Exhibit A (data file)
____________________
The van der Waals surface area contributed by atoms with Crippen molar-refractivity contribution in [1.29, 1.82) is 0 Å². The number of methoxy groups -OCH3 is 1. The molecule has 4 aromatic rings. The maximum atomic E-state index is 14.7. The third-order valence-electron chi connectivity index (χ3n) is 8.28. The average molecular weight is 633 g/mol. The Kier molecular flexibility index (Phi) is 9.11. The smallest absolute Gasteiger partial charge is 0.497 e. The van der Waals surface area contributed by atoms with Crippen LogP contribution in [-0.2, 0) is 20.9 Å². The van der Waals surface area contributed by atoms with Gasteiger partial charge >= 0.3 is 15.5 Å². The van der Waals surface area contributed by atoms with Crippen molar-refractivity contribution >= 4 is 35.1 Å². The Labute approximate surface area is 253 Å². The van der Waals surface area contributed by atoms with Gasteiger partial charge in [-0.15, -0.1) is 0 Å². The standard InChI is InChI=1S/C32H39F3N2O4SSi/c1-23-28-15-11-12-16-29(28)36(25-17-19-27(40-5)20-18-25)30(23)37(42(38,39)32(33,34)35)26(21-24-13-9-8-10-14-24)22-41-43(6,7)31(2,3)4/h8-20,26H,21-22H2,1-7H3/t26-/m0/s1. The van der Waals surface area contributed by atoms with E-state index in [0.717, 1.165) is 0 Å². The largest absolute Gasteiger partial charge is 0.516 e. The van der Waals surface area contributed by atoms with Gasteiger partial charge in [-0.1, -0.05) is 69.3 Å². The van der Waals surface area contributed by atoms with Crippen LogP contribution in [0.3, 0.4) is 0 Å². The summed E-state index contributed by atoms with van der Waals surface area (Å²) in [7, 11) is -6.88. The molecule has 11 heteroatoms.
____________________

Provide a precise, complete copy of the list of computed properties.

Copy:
The van der Waals surface area contributed by atoms with Crippen molar-refractivity contribution in [1.29, 1.82) is 0 Å². The number of methoxy groups -OCH3 is 1. The molecule has 4 aromatic rings. The maximum atomic E-state index is 14.7. The third-order valence-electron chi connectivity index (χ3n) is 8.28. The average molecular weight is 633 g/mol. The Kier molecular flexibility index (Phi) is 9.11. The smallest absolute Gasteiger partial charge is 0.497 e. The van der Waals surface area contributed by atoms with Crippen LogP contribution in [-0.2, 0) is 20.9 Å². The van der Waals surface area contributed by atoms with Gasteiger partial charge >= 0.3 is 15.5 Å². The van der Waals surface area contributed by atoms with Crippen molar-refractivity contribution >= 4 is 35.1 Å². The Labute approximate surface area is 253 Å². The van der Waals surface area contributed by atoms with Gasteiger partial charge in [-0.15, -0.1) is 0 Å². The standard InChI is InChI=1S/C32H39F3N2O4SSi/c1-23-28-15-11-12-16-29(28)36(25-17-19-27(40-5)20-18-25)30(23)37(42(38,39)32(33,34)35)26(21-24-13-9-8-10-14-24)22-41-43(6,7)31(2,3)4/h8-20,26H,21-22H2,1-7H3/t26-/m0/s1. The van der Waals surface area contributed by atoms with E-state index in [0.717, 1.165) is 0 Å². The largest absolute Gasteiger partial charge is 0.516 e. The van der Waals surface area contributed by atoms with Gasteiger partial charge in [-0.1, -0.05) is 69.3 Å². The van der Waals surface area contributed by atoms with Crippen LogP contribution in [0.3, 0.4) is 0 Å². The summed E-state index contributed by atoms with van der Waals surface area (Å²) in [7, 11) is -6.88. The molecule has 11 heteroatoms.